When mortgage rates are low, you might consider refinancing your mortgage to save on interest costs or reduce your monthly payments. At the same time, refinancing might enable you to eliminate PMI if your new mortgage balance is below 80 percent of the home value.
The short answer: yes, private mortgage insurance (PMI) can be removed when you refinance. In most cases, PMI is cancelled automatically once the homeowner has reached 22% equity in the home – which is the same thing as “78% loan-to-value ratio (LTV).” You'll see both terms used, so don't be confused.
Whether you'll need PMI on the new loan will depend on your home's current value and the principal balance of the new mortgage. You can likely get rid of PMI if your equity has increased to at least 20% and you don't use a cash-out refinance.
But your lender won't simply remove PMI when you hit the 20% equity mark. You have to ask, and the lender can say no -- for a while. A lender has to drop PMI when you reach 22% equity based on the original purchase price of the home (in other words, when you owe 78% of your home value).
For homeowners with a conventional mortgage loan, you may be able to get rid of PMI with a new appraisal if your home value has risen enough to put you over 20 percent equity. However, some loan servicers will re-evaluate PMI based only on the original appraisal.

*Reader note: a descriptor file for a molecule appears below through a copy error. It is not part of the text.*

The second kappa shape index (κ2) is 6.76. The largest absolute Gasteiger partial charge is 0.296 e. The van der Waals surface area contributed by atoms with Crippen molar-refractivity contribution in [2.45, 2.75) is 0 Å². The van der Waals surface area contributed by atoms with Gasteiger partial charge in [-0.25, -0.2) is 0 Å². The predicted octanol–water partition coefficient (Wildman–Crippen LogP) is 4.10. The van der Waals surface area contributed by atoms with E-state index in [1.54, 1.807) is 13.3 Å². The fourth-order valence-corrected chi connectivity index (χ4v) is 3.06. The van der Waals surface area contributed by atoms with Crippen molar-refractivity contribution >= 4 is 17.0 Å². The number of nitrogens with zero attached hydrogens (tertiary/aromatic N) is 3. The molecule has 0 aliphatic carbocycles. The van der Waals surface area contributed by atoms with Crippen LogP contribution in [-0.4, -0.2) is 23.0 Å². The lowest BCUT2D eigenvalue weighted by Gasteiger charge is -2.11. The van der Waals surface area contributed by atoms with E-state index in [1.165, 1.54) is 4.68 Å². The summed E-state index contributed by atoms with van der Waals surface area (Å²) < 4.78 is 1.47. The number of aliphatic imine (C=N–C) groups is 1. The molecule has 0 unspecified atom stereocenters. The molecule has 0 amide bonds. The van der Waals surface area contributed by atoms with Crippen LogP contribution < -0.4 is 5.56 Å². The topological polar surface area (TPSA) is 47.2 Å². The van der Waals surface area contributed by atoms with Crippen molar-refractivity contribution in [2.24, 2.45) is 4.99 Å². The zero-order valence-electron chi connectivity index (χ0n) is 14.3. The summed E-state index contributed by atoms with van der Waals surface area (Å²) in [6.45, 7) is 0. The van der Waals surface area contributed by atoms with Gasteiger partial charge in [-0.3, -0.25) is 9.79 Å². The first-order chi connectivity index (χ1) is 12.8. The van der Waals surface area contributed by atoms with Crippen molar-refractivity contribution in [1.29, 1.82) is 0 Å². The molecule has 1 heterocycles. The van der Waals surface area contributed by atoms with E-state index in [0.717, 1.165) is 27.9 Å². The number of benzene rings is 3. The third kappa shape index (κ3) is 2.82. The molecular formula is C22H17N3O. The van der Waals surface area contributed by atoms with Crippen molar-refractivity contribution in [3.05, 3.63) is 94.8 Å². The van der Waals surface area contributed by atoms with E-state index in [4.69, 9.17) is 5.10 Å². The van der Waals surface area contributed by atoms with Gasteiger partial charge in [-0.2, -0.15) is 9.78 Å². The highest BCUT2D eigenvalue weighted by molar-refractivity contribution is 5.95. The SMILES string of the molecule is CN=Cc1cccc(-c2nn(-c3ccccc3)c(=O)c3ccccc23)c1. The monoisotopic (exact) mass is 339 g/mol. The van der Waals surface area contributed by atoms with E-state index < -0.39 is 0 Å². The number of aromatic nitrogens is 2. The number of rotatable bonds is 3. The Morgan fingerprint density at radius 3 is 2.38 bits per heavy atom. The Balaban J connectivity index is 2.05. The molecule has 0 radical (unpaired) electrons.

You have the right to request that your servicer cancel PMI when you have reached the date when the principal balance of your mortgage is scheduled to fall to 80 percent of the original value of your home. This date should have been given to you in writing on a PMI disclosure form when you received your mortgage.
You can only remove your payments through a refinance if you have LPMI, or you have MIP and made less than a 10% down payment. Step 1: Reach 20% home equity. You must reach 20% equity in your home before you'll be allowed to refinance. You'll need to pay for PMI again if you refinance with less than 20% equity.
The traditional way to avoid paying PMI on a mortgage is to take out a piggyback loan. In that event, if you can only put up 5 percent down for your mortgage, you take out a second "piggyback" mortgage for 15 percent of the loan balance, and combine them for your 20 percent down payment.
Before buying a home, you should ideally save enough money for a 20% down payment. If you can't, it's a safe bet that your lender will force you to secure private mortgage insurance (PMI) prior to signing off on the loan, if you're taking out a conventional mortgage.
Is PMI deductible? The legislation, signed into law Dec. 20, 2019, not only makes the deduction available again for eligible homeowners for the 2020 and future tax years, but also enables taxpayers to take it retroactively for the 2018 and 2019 tax years by filing amended returns.
You can avoid PMI without 20 percent down if you opt for lender-paid PMI. However, you'll end up with a higher mortgage rate for the life of the loan. That's why some borrowers prefer the piggyback method: Using a second mortgage loan to finance part of the 20 percent down payment needed to avoid PMI.